I was brought up three doors away from one pristine Skoda dealership and remember car transporters parking outside the house so that I was eyeball with the top deck of virginal S110R and Estelles. My brother even got invited to sit in one as it was being reversed down, as I jealously observed through my window. Schoolmates used to recite jokes such as; “how do you double the value of a Skoda? -fill it up!” Then one day, the showroom was devoid of cars and only later did I realise that was prompted by Volkswagen’s takeover of the Czech brand.
I have tested two models of the old Superb and an Octavia and could never fault any aspect of build quality from panel allignment to seat stitching; verified by the fact that there are less warranty claims from cars built in Bratislava than any other Skoda-making factory. Enquiries are being conducted as to why but I suspect that this will prove inconclusive as it’s difficult to quantify pride in the product which I suspect is the main reason.
Refreshing; the lack of ‘Sports Tourer’ label to the newly-launched Superb ‘Estate’ as this is a true definition that is biggest in-class with the seats up. It also slots size-wise between the Vauxhall Insignia and Ford Mondeo so I forsee that you’ll get a tall fridge-freezer in the back of the Superb unlike the Vauxhall’s narrow opening. It’s also worthy to note that legroom in the back is more than ample which is a Superb trait. Our Skoda lecturer made it clear that they are targeting the fleet sector which would make clear financial sense with constrained budgets and the onus on getting as much from a penny as possible. I was very eager to sample the Direct Shift Gearbox (DSG) so made a beeline with my co-driver who exercised the controls first; watching over his shoulder at the rev counter, a loss limited to only 5000revs created a fluid, barely audible process without any snatch or jerk. There is an additional £1280 if you decide to opt for this system on the 1.8 TSI petrol or another £1305 for a 2.0 TDI with DSG compared to manual gearboxes. I’d be very interested in opting for a DSG with the town driving I do although would research warranty details to see how much of that box is covered, bearing in mind that the technology is relatively recent.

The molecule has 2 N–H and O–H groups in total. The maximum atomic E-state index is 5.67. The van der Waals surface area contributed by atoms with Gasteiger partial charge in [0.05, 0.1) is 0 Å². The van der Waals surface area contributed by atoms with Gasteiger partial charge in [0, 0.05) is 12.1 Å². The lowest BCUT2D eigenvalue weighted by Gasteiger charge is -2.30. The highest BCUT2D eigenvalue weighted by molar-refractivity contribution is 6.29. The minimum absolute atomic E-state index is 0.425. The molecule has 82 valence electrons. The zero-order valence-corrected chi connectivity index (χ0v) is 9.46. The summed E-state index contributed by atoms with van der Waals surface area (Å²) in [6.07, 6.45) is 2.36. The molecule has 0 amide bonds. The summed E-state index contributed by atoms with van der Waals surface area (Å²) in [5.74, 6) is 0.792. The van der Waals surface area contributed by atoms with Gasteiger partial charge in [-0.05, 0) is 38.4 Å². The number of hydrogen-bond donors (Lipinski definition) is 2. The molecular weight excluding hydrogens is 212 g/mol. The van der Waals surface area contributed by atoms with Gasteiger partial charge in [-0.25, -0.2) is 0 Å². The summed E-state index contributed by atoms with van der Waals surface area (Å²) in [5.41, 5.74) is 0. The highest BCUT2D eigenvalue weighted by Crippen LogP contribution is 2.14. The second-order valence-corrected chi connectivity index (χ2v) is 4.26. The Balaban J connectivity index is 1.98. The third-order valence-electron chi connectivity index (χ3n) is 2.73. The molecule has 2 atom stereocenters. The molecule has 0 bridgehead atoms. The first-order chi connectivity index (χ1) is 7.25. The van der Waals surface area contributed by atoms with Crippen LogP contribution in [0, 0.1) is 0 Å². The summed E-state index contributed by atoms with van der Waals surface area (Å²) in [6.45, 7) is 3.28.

Engines range from a petrol 1.4 TSI, anonymously known as a TSI 125bhp (towards the front of the brochure) through to a 1.8 doubling to the “halo product” of 3.6 V6 all wheel-drive, with DSG available on all but the 1.4. The 1.8 TSI with 160bhp felt zesty and zealous as did the 2.0TDI 170bhp with the only exception being the addition of more mid-engined torque, the energetic nature of these two units exemplified by that DSG box. Another 140bhp version of the 2.0TDI is offered with a 105bhp 1.9 TDI.
A ‘tether and partition’system as an option of £370 on S models makes sure that your belongings don’t spill and slide around the cargo floor and an electrically operated boot at £500 can also adjust the height of the boot opening for low ceilings. It doesn’t cease here as another technological feat that I had to experience was the Park Assist system that uses ten sensors to measure and guide the car into a space with a limit of 0.4m on either side. A Mexican wave was all I needed to clarify that there were no hands on the wheel, and at a very reasonable price of £720 on the S and Greenline model, or £425 for SE and Elegance.
My criticisms of the Superb are trivial, the rev counter font should be more distinguishable from the neighbouring speedometer and I think it’s about time that Skoda changed some model names; Superb and Octavia are references to the past and that is not the now.
Words, photos and film are copyright of Sotiris Vassiliou